As for the criminalization of assault, Emanuel Orhant, medical director of the FFF and co-author of the study, is skeptical. He notes that decades can separate the end of a career and the onset of dementia, during which time other risk factors can arise. What’s more, he adds, the study focused on soccer in the 1960s and 1970s, when players, even professionals, had “another life” outside the fields.

“Meta-analyses fail to show association between title games and neurodegenerative diseases”, The doctor insists, for whom, if not “don’t underestimate” This assumption and respect “Precautionary Principle” No more is needed “Making unexpected decisions”, Lack of formal evidence. And we call for more research.

Child protection is a priority

After rough contact on the grass, many stars of the round ball made their way to the oval in the way of several rugby clubs and sports federation referee Jean-Francois Cherman’s neurology office. In the eyes of a doctor, the most spectacular shock is not always the most alarming: “It’s better to have a few concussions and recover each time than to have repeated concussions” or a less severe shock, the symptoms of which may be a flash in the eyes or dizziness for a few seconds. But, says the doctor, “Playing with the head doesn’t always cause concussions, but it can happen”.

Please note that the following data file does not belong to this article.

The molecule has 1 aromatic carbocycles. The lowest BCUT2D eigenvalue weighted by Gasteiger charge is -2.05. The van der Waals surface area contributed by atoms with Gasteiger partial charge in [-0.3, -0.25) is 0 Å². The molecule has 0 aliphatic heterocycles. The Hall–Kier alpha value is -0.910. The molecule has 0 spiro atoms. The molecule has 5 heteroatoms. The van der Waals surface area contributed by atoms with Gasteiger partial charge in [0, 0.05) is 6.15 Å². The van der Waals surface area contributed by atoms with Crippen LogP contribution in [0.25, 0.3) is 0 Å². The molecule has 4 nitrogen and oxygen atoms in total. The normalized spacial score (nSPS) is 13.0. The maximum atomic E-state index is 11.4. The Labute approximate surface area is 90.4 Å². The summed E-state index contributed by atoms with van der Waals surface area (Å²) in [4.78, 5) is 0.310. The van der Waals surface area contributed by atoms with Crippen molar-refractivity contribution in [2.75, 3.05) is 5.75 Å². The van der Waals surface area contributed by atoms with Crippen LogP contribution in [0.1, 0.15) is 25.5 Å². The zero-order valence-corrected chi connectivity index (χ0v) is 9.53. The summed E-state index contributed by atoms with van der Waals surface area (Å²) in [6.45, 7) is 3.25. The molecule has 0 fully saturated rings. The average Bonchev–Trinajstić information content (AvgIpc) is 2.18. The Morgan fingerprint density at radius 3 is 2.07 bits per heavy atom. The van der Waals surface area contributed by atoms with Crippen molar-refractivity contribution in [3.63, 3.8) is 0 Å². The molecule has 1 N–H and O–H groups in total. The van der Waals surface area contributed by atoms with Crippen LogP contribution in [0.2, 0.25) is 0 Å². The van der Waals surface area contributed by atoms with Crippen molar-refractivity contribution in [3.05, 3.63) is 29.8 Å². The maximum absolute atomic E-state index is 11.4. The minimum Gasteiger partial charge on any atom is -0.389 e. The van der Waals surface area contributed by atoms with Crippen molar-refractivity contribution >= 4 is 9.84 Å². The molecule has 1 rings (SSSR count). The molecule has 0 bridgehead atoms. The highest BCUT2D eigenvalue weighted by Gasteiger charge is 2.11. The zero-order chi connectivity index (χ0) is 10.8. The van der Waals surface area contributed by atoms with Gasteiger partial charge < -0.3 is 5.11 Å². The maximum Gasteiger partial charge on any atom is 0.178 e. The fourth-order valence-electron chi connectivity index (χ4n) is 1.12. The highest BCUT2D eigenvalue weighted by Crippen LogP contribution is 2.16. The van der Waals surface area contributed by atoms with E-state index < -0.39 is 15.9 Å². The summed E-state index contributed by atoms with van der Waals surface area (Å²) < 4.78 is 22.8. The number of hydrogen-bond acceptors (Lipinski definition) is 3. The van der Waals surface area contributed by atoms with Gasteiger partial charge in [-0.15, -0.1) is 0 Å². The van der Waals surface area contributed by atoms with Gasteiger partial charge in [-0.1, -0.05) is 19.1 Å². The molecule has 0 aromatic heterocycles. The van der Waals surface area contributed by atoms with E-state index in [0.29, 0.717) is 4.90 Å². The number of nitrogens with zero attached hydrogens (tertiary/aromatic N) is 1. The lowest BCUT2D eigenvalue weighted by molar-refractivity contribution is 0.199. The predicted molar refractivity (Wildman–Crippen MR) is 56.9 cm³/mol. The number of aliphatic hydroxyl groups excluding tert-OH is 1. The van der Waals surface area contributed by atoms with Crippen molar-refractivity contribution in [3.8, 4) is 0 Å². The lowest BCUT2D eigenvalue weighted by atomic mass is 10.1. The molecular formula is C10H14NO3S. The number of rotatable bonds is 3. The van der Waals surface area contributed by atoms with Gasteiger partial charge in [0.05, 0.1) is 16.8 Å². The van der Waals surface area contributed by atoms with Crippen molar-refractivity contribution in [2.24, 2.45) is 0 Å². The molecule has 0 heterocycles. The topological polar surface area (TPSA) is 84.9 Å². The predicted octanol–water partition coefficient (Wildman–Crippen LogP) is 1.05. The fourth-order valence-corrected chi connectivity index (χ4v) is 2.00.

Two experts agree on one thing: children must be protected. For Emmanuel Orhant, their training should favor smaller or less inflated balls and it is important to learn proper technique and strengthen the neck. The doctor of the Football Federation announces that training recommendations will be issued for the next season. Moreover, according to him, “Less than 10 years, almost no one plays in the head”. The FA is already experimenting with banning headers from games involving under-12s. In the protocol established by the IFAB, the venerable organization that has guaranteed the laws of football for one hundred and thirty-six years, the title game is sanctioned by an indirect free kick.

FIFA, for its part, does not comment on the hypothesis of a link between the game and brain damage, but emphasizes that “Reviews research in all areas of brain health” and “Conducts research into the mechanical properties of balls, studying how these factors can affect impact,” According to the representative. FIFA also notes that it, along with the FA, is supporting new research from the University of Glasgow into the decline of cognitive functions in former players in middle age.

The Scottish FA is pleased, however, that 64% of the players surveyed are in favor of limiting headers during training. This event has also received the heartfelt endorsement of Headway, a British association dedicated to brain injury prevention and support for victims. In a statement, Acting President Luke Griggs applauded A “voluntarism” It is even more remarkable that “Traditionally, football is afraid of change”.

Source: Le Monde